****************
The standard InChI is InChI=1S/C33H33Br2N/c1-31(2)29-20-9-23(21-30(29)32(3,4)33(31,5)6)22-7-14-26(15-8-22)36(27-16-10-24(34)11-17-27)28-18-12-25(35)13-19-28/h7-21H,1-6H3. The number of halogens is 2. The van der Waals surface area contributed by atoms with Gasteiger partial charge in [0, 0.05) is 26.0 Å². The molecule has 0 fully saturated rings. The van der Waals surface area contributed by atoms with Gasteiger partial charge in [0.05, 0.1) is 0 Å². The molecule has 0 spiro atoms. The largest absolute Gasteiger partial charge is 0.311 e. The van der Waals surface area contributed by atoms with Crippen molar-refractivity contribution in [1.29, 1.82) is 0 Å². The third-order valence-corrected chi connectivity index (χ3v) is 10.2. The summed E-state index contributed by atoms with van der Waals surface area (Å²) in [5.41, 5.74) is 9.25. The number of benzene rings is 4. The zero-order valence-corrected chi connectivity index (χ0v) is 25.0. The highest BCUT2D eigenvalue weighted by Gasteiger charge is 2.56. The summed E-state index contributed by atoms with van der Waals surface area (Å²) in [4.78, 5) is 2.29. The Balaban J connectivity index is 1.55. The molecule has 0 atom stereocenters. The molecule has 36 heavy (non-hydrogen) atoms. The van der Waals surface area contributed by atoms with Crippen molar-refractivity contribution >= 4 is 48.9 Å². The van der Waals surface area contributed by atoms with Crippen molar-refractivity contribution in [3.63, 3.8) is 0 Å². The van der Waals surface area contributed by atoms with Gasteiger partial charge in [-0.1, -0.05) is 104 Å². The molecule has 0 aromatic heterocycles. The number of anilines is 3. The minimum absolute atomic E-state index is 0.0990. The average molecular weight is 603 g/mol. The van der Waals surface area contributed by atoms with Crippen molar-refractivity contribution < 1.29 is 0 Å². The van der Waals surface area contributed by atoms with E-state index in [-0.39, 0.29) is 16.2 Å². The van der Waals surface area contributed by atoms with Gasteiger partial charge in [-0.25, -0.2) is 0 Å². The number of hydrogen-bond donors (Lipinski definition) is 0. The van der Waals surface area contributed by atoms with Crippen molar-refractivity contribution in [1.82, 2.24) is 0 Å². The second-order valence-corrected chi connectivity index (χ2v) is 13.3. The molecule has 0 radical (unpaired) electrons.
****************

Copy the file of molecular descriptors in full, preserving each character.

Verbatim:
The standard InChI is InChI=1S/C33H33Br2N/c1-31(2)29-20-9-23(21-30(29)32(3,4)33(31,5)6)22-7-14-26(15-8-22)36(27-16-10-24(34)11-17-27)28-18-12-25(35)13-19-28/h7-21H,1-6H3. The number of halogens is 2. The van der Waals surface area contributed by atoms with Gasteiger partial charge in [0, 0.05) is 26.0 Å². The molecule has 0 fully saturated rings. The van der Waals surface area contributed by atoms with Gasteiger partial charge in [0.05, 0.1) is 0 Å². The molecule has 0 spiro atoms. The largest absolute Gasteiger partial charge is 0.311 e. The van der Waals surface area contributed by atoms with Crippen molar-refractivity contribution in [1.29, 1.82) is 0 Å². The third-order valence-corrected chi connectivity index (χ3v) is 10.2. The summed E-state index contributed by atoms with van der Waals surface area (Å²) in [5.41, 5.74) is 9.25. The number of benzene rings is 4. The zero-order valence-corrected chi connectivity index (χ0v) is 25.0. The highest BCUT2D eigenvalue weighted by Gasteiger charge is 2.56. The summed E-state index contributed by atoms with van der Waals surface area (Å²) in [4.78, 5) is 2.29. The Balaban J connectivity index is 1.55. The molecule has 0 atom stereocenters. The molecule has 36 heavy (non-hydrogen) atoms. The van der Waals surface area contributed by atoms with Crippen molar-refractivity contribution >= 4 is 48.9 Å². The van der Waals surface area contributed by atoms with Crippen molar-refractivity contribution in [3.63, 3.8) is 0 Å². The van der Waals surface area contributed by atoms with Gasteiger partial charge in [-0.1, -0.05) is 104 Å². The molecule has 0 aromatic heterocycles. The number of anilines is 3. The minimum absolute atomic E-state index is 0.0990. The average molecular weight is 603 g/mol. The van der Waals surface area contributed by atoms with Crippen molar-refractivity contribution < 1.29 is 0 Å². The van der Waals surface area contributed by atoms with E-state index in [-0.39, 0.29) is 16.2 Å². The van der Waals surface area contributed by atoms with Gasteiger partial charge in [-0.25, -0.2) is 0 Å². The number of hydrogen-bond donors (Lipinski definition) is 0. The van der Waals surface area contributed by atoms with Crippen molar-refractivity contribution in [1.82, 2.24) is 0 Å². The second-order valence-corrected chi connectivity index (χ2v) is 13.3. The molecule has 0 radical (unpaired) electrons.